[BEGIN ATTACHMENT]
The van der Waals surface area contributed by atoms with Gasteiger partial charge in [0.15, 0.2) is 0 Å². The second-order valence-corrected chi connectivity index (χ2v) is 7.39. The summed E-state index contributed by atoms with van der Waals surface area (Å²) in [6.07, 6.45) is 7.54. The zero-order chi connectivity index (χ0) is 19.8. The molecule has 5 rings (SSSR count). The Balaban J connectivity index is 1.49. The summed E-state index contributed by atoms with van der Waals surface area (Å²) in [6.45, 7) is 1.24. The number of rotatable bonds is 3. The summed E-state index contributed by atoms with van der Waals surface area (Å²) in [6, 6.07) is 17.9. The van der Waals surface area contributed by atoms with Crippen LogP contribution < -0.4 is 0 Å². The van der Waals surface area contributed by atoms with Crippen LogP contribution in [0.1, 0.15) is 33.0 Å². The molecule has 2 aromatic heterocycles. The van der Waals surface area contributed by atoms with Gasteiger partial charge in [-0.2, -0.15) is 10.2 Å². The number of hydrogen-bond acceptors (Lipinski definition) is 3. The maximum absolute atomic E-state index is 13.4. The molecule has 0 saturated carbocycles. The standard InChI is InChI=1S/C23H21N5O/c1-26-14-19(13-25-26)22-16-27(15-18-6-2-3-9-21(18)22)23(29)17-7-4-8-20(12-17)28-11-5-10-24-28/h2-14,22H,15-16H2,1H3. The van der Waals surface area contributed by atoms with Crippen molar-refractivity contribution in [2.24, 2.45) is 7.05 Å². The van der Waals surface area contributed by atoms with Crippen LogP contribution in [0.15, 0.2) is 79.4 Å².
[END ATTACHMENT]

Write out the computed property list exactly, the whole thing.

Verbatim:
The van der Waals surface area contributed by atoms with Gasteiger partial charge in [0.15, 0.2) is 0 Å². The second-order valence-corrected chi connectivity index (χ2v) is 7.39. The summed E-state index contributed by atoms with van der Waals surface area (Å²) in [6.07, 6.45) is 7.54. The zero-order chi connectivity index (χ0) is 19.8. The molecule has 5 rings (SSSR count). The Balaban J connectivity index is 1.49. The summed E-state index contributed by atoms with van der Waals surface area (Å²) in [6.45, 7) is 1.24. The number of rotatable bonds is 3. The summed E-state index contributed by atoms with van der Waals surface area (Å²) in [6, 6.07) is 17.9. The van der Waals surface area contributed by atoms with Crippen LogP contribution < -0.4 is 0 Å². The van der Waals surface area contributed by atoms with Crippen LogP contribution in [0.1, 0.15) is 33.0 Å². The molecule has 2 aromatic heterocycles. The van der Waals surface area contributed by atoms with Gasteiger partial charge in [-0.2, -0.15) is 10.2 Å². The number of hydrogen-bond acceptors (Lipinski definition) is 3. The maximum absolute atomic E-state index is 13.4. The molecule has 0 saturated carbocycles. The standard InChI is InChI=1S/C23H21N5O/c1-26-14-19(13-25-26)22-16-27(15-18-6-2-3-9-21(18)22)23(29)17-7-4-8-20(12-17)28-11-5-10-24-28/h2-14,22H,15-16H2,1H3. The van der Waals surface area contributed by atoms with Crippen molar-refractivity contribution in [2.24, 2.45) is 7.05 Å². The van der Waals surface area contributed by atoms with Crippen LogP contribution in [0.15, 0.2) is 79.4 Å².